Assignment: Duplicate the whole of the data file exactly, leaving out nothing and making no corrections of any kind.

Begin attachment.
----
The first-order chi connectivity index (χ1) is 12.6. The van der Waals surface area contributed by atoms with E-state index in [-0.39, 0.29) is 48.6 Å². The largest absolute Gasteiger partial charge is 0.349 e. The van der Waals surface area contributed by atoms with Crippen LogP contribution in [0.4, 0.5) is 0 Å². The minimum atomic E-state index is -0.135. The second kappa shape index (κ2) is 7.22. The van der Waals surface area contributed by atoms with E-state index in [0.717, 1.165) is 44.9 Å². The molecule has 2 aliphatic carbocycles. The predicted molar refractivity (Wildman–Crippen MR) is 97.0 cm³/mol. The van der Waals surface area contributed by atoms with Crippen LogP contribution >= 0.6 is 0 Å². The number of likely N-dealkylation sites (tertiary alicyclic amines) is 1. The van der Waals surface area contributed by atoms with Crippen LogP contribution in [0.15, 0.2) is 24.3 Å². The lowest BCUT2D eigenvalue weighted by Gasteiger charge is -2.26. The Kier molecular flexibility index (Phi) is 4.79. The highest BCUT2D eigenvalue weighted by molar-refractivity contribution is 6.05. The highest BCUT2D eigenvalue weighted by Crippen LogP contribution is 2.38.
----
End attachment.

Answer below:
The first-order chi connectivity index (χ1) is 12.6. The van der Waals surface area contributed by atoms with E-state index in [-0.39, 0.29) is 48.6 Å². The largest absolute Gasteiger partial charge is 0.349 e. The van der Waals surface area contributed by atoms with Crippen LogP contribution in [0.4, 0.5) is 0 Å². The minimum atomic E-state index is -0.135. The second kappa shape index (κ2) is 7.22. The van der Waals surface area contributed by atoms with E-state index in [0.717, 1.165) is 44.9 Å². The molecule has 2 aliphatic carbocycles. The predicted molar refractivity (Wildman–Crippen MR) is 97.0 cm³/mol. The van der Waals surface area contributed by atoms with Crippen LogP contribution >= 0.6 is 0 Å². The number of likely N-dealkylation sites (tertiary alicyclic amines) is 1. The van der Waals surface area contributed by atoms with Crippen LogP contribution in [0.15, 0.2) is 24.3 Å². The lowest BCUT2D eigenvalue weighted by Gasteiger charge is -2.26. The Kier molecular flexibility index (Phi) is 4.79. The highest BCUT2D eigenvalue weighted by molar-refractivity contribution is 6.05. The highest BCUT2D eigenvalue weighted by Crippen LogP contribution is 2.38.